We offer two cultural data points today for consideration, alongside the congregational information your church board will be reviewing as it prepares for the new year. We don’t want to make too much of either data point, but together they seem to suggest something about what spiritually hungry people may be looking for—and avoiding—in 2024.
First data point is the death of the slow dance. In his post on this topic, Ted Gioia observes:
Not long ago, these songs—played at slow tempos in dimly-lit dance halls—were how couples explored intimacy in a risk-free environment.
And now? One DJ explains what he learned recently when playing at a dance for a young crowd: “There were a lot of 23–25-year-olds, and all they want to do is twerk.”
There’s a paradox here. The younger generation is sexually liberated but, according to another DJ, slow dancing is “too intimate and scary.”
Second, there is the growing dominance of drive-throughs. Taco Bell opened a restaurant outside Minneapolis last year that has no dining room—it only delivers food to cars, and it does so through a system of plastic tubes. Chick-fil-A plans to open a four-lane drive-through in Atlanta that will handle 75 cars at a time. The food will be delivered via conveyer belt.
A recent New York Times article on the drive-through phenomenon notes:
Getting a meal through a car window began to define the nation’s food culture the moment the founders of In-N-Out Burger set up a two-way speaker in 1948. But the drive-through has never been as integral to how America eats as it is now.
There are numerous reasons for this trend: safety in the age of Covid, being able to bring your pet along, fewer stressful encounters with other customers or staff, and, perhaps crucially, more time to oneself.
Even drive-throughs with employees walking the line to take orders are deemed too social by some. One customer: “I do the drive-through so I can be anti-social. Now you are forcing me to interact? … Let me just drive through.”
Before we lose you to thoughts of a juicy burger or a shake with whipped cream, let’s try to pull back and focus on why all this should matter to your church board.
Of course, a congregation is neither a dance hall nor a fast-food restaurant. The intimacy of a slow dance is not quite the same as one might find at church. And Sunday morning worship is not usually a get-your-faith-and-go kind of enterprise.
But churches do build a lot of their efforts on the promise of human interaction and even intimacy (along with vulnerability, connection, and care). The opportunity for personal connection is assumed to be a strong part of a church’s appeal. People of all ages will want to come here to our church and join – a small group, a prayer group, a bible study, a mission project – to get to know others more deeply!
What if that assumption no longer holds? (“Now you are forcing me to interact? Let me just drive through.”) What if churches need to make a new case for church community to an increasingly drive-through world?
In Luke’s version of the Feeding of the 5,000 (Luke 9:10-17), the disciples implored Jesus to tell the large and hungry crowd to go find a first-century version of a drive through.
10 On their return the apostles told Jesus all they had done. Then, taking them along, he slipped quietly into a city called Bethsaida. 11 When the crowds found out about it, they followed him, and he welcomed them and spoke to them about the kingdom of God and healed those who needed to be cured.
12 The day was drawing to a close, and the twelve came to him and said, “Send the crowd away, so that they may go into the surrounding villages and countryside to lodge and get provisions, for we are here in a deserted place.” 13 But he said to them, “You give them something to eat.” They said, “We have no more than five loaves and two fish—unless we are to go and buy food for all these people.” 14 For there were about five thousand men. And Jesus said to his disciples, “Have them sit down in groups of about fifty each.” 15 They did so and had them all sit down. 16 And taking the five loaves and the two fish, he looked up to heaven and blessed and broke them and gave them to the disciples to set before the crowd. 17 And all ate and were filled, and what was left over was gathered up, twelve baskets of broken pieces.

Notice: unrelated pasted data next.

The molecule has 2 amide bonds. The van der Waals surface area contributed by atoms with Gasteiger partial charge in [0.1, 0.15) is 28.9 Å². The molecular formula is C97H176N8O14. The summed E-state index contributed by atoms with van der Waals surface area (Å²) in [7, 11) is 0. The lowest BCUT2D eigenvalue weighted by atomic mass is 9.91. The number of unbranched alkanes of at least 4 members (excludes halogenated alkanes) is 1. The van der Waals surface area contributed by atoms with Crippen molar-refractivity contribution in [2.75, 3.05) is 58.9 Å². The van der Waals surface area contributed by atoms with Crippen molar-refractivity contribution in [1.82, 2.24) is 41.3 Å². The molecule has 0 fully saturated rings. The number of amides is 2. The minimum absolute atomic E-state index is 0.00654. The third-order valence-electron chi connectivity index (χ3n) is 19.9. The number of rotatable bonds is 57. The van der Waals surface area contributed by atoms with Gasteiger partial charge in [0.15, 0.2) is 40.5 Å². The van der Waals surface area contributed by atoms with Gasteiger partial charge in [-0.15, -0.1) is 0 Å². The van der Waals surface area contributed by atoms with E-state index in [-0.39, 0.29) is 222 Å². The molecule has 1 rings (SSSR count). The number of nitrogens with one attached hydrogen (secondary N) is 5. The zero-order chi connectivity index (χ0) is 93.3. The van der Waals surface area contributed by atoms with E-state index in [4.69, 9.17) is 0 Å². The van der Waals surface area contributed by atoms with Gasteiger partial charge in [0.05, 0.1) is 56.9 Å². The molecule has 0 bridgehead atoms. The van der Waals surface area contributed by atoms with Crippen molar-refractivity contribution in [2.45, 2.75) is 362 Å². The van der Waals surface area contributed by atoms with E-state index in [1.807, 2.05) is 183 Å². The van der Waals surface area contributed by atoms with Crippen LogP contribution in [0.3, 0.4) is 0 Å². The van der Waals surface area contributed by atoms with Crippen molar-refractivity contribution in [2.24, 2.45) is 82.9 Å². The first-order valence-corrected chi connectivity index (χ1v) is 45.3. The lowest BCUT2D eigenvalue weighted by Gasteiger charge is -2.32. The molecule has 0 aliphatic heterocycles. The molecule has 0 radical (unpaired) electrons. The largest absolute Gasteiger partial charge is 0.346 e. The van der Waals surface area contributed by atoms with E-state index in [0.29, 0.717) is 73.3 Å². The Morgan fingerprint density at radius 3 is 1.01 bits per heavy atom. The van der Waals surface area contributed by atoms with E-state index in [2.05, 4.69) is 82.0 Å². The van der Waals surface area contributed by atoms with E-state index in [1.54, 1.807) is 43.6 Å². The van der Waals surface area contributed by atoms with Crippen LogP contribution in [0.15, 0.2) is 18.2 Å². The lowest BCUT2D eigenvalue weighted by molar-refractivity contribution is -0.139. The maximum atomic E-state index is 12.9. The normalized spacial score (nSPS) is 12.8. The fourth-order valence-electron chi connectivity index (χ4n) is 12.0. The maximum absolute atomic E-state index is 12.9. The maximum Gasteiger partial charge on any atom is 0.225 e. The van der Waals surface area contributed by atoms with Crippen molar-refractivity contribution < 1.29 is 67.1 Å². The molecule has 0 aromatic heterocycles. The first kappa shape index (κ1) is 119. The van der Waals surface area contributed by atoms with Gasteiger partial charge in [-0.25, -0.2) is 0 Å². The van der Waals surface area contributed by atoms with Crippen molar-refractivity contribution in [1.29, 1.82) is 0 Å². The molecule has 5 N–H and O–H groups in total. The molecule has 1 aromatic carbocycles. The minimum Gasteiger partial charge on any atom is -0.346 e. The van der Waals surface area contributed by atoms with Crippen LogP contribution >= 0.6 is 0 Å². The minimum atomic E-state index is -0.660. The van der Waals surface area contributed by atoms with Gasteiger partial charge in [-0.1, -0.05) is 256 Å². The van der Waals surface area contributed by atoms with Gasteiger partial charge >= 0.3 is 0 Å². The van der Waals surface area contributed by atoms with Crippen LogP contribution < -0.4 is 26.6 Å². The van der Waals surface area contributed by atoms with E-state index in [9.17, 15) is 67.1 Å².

“Send the crowd away, so that they may go… get provisions,” they said to Jesus. His response? “You give them something to eat.” Crucially (and unique to Luke’s account), Jesus instructed the disciples to arrange the crowd in small groups of about 50 each. Jesus put value on the interpersonal, the face-to-face, in tackling the challenge. That may or may not have been what the crowd wanted. It was decidedly not what the disciples wanted. There were seemingly easier ways to do ministry, but Jesus ruled out those shortcuts.
This post does not conclude with a “therefore, this is the way to break the fear of intimacy and vulnerability in enacting your ministry.” (Sorry.) But it does offer up, for your board’s discussion, the cultural stream running counter to our long-held ministry assumption that “people want to get together.” How you disrupt this strong cultural current will be up to you and your board in your particular context. But not taking it into account is dangerous in a four-lane, 75-cars-a-minute, “what, you want me to interact?” world.
When do you take the drive-through lane in your own life? Can you make a positive case for the use of drive-throughs?
What does the death of slow dancing and the dominance of drive-throughs have to do with the items on your church board agenda this month? Can you see any connections between those cultural trends and the topics you are wrestling with, as a board?
Why do you think Jesus told the disciples to put the crowd into groups of fifty?
Do these trends disrupt any of the assumptions you hold and by which you make decisions about your ministry?